I am constantly struck by the overlap between Adorno, Horkheimer and Marcuse's various critiques of the culture industry and one-dimensional man and Guy Debord's notion of spectacle. I found this affinity once again in reading The Culture Industry, a collection of Adorno's articles by J.M. Bernstein under the heading of the concept first proposed in Adorno and Horkheimer's Dialectic of Enlightenment. The culture industry referred to a specific transformation of capitalist society as a certain threshold was reached in how much capital had fully subsumed all social formation, all social relations, all of the means of thinking against and beyond capital.
If in 1967-8, the Society of the Spectacle still imagined a two-dimensional quality of capitalist society, this would be gone by the time of Comments on the society of the Spectacle with the notion of the "integrated spectacle", which saw the transformation to a one-dimensional world of the sort that Adorno and Marcuse saw as already actual by the end of World War II.
A large part of The Culture Industry, like One-Dimensional Man, is concerned with the harm done to the capacity for experience and the capacity for critique by the development of what Adorno will end up referring to as "late capitalism".
For the moment, I want to focus on the ending two essays, however, which focus on two important themes in Society of the Spectacle: time and the relationship of theory and practice.
"Free Time" focuses on the way in which the time not spent working has been transformed into an adjunct of labor time, time spent preparing to be working. One of the first things Adorno notes is the difference between 'free time' and 'leisure'. Leisure was a lifestyle; one lived "a life of leisure" which indicated a cultured life. 'Free time', however, is just literally the time left over after work (and it does not matter if that work is waged or in the home), time spent recuperating and preparing to do it all over again.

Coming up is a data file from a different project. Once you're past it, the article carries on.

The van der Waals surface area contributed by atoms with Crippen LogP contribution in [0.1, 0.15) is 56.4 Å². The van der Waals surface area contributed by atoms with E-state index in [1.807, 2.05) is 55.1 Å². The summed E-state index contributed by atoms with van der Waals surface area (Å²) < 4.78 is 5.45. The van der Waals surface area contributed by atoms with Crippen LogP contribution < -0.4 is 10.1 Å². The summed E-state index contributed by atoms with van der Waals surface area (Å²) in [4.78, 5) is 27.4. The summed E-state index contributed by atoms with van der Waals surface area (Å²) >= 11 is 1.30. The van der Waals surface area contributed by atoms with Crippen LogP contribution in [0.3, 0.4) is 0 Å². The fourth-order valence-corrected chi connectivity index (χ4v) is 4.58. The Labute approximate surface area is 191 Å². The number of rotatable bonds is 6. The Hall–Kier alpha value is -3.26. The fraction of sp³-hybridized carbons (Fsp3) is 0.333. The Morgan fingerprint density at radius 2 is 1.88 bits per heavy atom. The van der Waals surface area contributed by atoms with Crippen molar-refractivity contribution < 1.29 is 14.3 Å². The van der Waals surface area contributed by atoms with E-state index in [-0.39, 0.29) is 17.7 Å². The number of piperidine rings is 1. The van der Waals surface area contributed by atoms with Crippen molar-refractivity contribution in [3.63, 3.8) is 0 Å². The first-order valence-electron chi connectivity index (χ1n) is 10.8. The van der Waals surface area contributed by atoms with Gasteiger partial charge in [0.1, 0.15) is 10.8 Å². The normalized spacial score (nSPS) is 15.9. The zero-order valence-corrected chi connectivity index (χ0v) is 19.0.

Adorno expands into the activity which comes to absorb free time and it is most definitely not the cultured time of a life of leisure. I think we can leave aside Adorno's examples of listening to radio and watching TV as well worn paths, and we can move directly to MMORPGs or Massively Multi-player Role Playing Games, like World of Warcraft (WoW.) A huge amount of time in the game is spent doing three things: leveling, trading, and repeating quests. All MMORPGs involve leveling, the way a character becomes more powerful, gets new skills and abilities, and in general improves to be able to take on challenges. If this sounds familiar, then you went through the modern school system just like I did. Think of making the top level (there is always a maximum level) as getting your doctorate.
However, your development does not stop by getting to the maximum level. Once there, your goal is to finish quests that require groups of people to complete. These might grant special pieces of equipment or new ranks or special powers, which of course are available to everyone if they are willing to do the same task over and over against, dozens and dozens of times. Considering that these end-of-game-content quests can take anywhere from 3-10 hours apiece and require going in again and again, you literally can spend hundreds of hours in a handful of these quests.